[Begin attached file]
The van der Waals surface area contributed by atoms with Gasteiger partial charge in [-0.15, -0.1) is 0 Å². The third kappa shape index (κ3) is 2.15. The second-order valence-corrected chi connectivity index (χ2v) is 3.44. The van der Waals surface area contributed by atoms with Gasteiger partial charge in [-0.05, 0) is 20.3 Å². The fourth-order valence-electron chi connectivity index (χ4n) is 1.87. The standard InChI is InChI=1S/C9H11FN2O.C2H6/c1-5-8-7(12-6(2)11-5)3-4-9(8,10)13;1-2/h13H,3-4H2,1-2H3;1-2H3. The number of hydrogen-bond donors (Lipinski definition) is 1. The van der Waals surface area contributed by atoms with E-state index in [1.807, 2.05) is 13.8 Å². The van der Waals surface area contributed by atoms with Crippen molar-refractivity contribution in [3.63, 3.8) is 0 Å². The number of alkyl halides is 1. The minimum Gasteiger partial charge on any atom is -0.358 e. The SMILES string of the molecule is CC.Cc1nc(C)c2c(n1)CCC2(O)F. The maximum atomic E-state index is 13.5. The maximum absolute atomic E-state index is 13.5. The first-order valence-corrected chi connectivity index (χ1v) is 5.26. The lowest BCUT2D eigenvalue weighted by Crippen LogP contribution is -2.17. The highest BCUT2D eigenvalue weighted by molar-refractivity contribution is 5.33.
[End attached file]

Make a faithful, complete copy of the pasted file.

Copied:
The van der Waals surface area contributed by atoms with Gasteiger partial charge in [-0.15, -0.1) is 0 Å². The third kappa shape index (κ3) is 2.15. The second-order valence-corrected chi connectivity index (χ2v) is 3.44. The van der Waals surface area contributed by atoms with Gasteiger partial charge in [-0.05, 0) is 20.3 Å². The fourth-order valence-electron chi connectivity index (χ4n) is 1.87. The standard InChI is InChI=1S/C9H11FN2O.C2H6/c1-5-8-7(12-6(2)11-5)3-4-9(8,10)13;1-2/h13H,3-4H2,1-2H3;1-2H3. The number of hydrogen-bond donors (Lipinski definition) is 1. The van der Waals surface area contributed by atoms with E-state index in [1.807, 2.05) is 13.8 Å². The van der Waals surface area contributed by atoms with Crippen molar-refractivity contribution in [3.63, 3.8) is 0 Å². The number of alkyl halides is 1. The minimum Gasteiger partial charge on any atom is -0.358 e. The SMILES string of the molecule is CC.Cc1nc(C)c2c(n1)CCC2(O)F. The maximum atomic E-state index is 13.5. The maximum absolute atomic E-state index is 13.5. The first-order valence-corrected chi connectivity index (χ1v) is 5.26. The lowest BCUT2D eigenvalue weighted by Crippen LogP contribution is -2.17. The highest BCUT2D eigenvalue weighted by molar-refractivity contribution is 5.33.